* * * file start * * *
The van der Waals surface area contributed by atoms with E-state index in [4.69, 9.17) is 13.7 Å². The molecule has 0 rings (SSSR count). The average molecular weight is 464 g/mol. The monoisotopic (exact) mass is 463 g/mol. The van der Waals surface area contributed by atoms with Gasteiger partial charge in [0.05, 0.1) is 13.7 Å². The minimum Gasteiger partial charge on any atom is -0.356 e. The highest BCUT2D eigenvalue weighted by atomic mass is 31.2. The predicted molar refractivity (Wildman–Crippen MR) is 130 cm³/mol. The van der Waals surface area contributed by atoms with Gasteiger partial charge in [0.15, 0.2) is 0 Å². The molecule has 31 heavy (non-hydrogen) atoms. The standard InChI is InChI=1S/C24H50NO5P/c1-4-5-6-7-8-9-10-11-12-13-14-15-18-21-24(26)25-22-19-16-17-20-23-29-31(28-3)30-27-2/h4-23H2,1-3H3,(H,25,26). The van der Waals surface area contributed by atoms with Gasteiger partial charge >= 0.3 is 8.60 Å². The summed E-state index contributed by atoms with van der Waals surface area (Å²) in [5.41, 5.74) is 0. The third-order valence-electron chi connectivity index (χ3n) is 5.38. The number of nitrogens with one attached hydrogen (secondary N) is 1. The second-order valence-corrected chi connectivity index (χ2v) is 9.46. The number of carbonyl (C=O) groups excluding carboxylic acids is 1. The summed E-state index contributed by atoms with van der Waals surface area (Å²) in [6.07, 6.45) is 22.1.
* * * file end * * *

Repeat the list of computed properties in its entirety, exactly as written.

The van der Waals surface area contributed by atoms with E-state index in [4.69, 9.17) is 13.7 Å². The molecule has 0 rings (SSSR count). The average molecular weight is 464 g/mol. The monoisotopic (exact) mass is 463 g/mol. The van der Waals surface area contributed by atoms with Gasteiger partial charge in [0.05, 0.1) is 13.7 Å². The minimum Gasteiger partial charge on any atom is -0.356 e. The highest BCUT2D eigenvalue weighted by atomic mass is 31.2. The predicted molar refractivity (Wildman–Crippen MR) is 130 cm³/mol. The van der Waals surface area contributed by atoms with Gasteiger partial charge in [0.15, 0.2) is 0 Å². The molecule has 31 heavy (non-hydrogen) atoms. The standard InChI is InChI=1S/C24H50NO5P/c1-4-5-6-7-8-9-10-11-12-13-14-15-18-21-24(26)25-22-19-16-17-20-23-29-31(28-3)30-27-2/h4-23H2,1-3H3,(H,25,26). The van der Waals surface area contributed by atoms with Gasteiger partial charge >= 0.3 is 8.60 Å². The summed E-state index contributed by atoms with van der Waals surface area (Å²) in [5.41, 5.74) is 0. The third-order valence-electron chi connectivity index (χ3n) is 5.38. The number of nitrogens with one attached hydrogen (secondary N) is 1. The second-order valence-corrected chi connectivity index (χ2v) is 9.46. The number of carbonyl (C=O) groups excluding carboxylic acids is 1. The summed E-state index contributed by atoms with van der Waals surface area (Å²) in [6.07, 6.45) is 22.1.